Health Benefits of Rambutan
Rambutan fruit contains carbohydrate, protein, fat, phosphorus, iron, calcium and vitamin C. Skin tanin and fruits contain saponin. The seeds contain fat and polifenol. The leaves contain tannin and saponin. Skin stem contains tannin, saponin, flavonida, pectic substances, and iron.
There are usually a light brown seeds are high in some Fats and oils (mainly oleic acid and eicosanoic acid) valuable to industry, and is used in cooking and the manufacture of soap. Rambutans roots, bark, and leaves have various uses in the production of dyes and drugs.
I am actually wondering if this fruit is really common to other areas in the Philippines or in other parts of the world. 
Does this fruit have any other name in the English language?
I know it is seen in Zamboanga City (not necessarily very common) but I don't think it is as commonly available in Cebu.
Anyway, I hope that at one time in your life, you can also try the RAMBUTAN.

Sunday, September 2, 2012


As soon as we step outside the Davao City airport, we immediately get a view of a gigantic durian monument!
I saw lots of durian for sale along the road!

When we went as far as Tagum City, I saw that they welcomed everyone to their Durian Festival.

Then, I am now in Mabini, Compostela Valley Province and previously, part of Davao Del Norte.
Finally, here we have the Durian in front of our eyes and served to us.

I thought that the Durian is uniformly spiky but it is not.
I thought the spikes are soft, but it is not...Oh, it is so painful to touch and in fact, they used the kitchen pads to hold it!!!
This is about the DURIAN in Wikipedia!
The durian  /ˈdjʊriən/)[2] is the fruit of several tree species belonging to the genus Durio and the Malvaceae family[1][3](although some taxonomists place Durio in a distinct family, Durionaceae[1]).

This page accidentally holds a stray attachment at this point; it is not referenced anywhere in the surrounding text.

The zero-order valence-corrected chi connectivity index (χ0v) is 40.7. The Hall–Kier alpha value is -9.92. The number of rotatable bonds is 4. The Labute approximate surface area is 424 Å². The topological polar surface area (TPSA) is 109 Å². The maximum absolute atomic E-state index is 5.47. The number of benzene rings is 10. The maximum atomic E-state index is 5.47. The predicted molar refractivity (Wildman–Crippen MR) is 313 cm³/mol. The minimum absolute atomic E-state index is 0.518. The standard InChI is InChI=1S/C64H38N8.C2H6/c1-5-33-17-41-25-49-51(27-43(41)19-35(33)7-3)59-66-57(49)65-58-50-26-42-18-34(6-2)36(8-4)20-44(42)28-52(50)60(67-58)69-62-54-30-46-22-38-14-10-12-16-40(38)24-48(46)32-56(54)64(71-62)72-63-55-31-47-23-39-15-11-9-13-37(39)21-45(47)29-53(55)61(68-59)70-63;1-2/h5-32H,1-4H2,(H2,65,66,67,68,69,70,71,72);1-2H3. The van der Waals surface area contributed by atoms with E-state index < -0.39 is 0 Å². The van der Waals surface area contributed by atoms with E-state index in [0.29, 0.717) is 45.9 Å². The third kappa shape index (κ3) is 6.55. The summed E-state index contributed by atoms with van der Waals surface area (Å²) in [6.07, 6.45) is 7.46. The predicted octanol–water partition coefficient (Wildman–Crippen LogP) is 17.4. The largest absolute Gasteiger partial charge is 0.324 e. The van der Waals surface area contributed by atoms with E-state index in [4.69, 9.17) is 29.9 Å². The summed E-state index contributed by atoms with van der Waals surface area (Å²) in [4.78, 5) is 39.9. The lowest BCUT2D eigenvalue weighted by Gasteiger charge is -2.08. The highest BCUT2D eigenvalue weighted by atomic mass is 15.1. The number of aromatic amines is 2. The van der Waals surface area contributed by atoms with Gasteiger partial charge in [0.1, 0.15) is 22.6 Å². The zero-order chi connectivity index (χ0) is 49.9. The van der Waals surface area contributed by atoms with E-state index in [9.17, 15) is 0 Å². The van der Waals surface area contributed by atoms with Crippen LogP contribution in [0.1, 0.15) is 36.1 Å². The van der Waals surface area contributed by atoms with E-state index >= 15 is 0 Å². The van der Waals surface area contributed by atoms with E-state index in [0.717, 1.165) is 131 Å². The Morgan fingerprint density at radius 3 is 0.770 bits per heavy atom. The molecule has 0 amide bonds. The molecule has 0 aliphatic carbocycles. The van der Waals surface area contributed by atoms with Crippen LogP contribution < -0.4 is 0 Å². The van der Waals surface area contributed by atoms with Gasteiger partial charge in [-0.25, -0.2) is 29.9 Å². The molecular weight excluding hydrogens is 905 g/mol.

Widely known and revered in southeast Asia as the "king of fruits", the durian is distinctive for its large size, unique odour, and formidable thorn-covered husk. The fruit can grow as large as 30 centimetres (12 in) long and 15 centimetres (6 in) in diameter, and it typically weighs one to three kilograms (2 to 7 lb). Its shape ranges from oblong to round, the colour of its husk green to brown, and its flesh pale yellow to red, depending on the species.
The edible flesh emits a distinctive odour, strong and penetrating even when the husk is intact. Some people regard the durian as fragrant; others find the aroma overpowering and revolting. The smell evokes reactions from deep appreciation to intense disgust, and has been described variously as almonds, rotten onions, turpentine and gym socks. The odour has led to the fruit's banishment from certain hotels and public transportation in southeast Asia.

And when opened, this is how it looks!
And this is how everyone loves it!!!
Everyone of all ages enjoy it!!!
Actually, the taste really takes getting used to.

In the ComVal area, they say it cost P30 to 40 per kilo and maybe about P45 per kilo in Tagum. 
I still have to find out how much it is in Davao City and Zamboanga City!

Even in Davao, they refuse the Durian into some  (or is most?) hotels.
I asked the lady and she was about to give me a litany of reasons... of course, she didn't have to say that it was because of the strong distinct odor... not fragrance to most!

Well, the durian sweets and confections are fine with me - less hassle and all!!!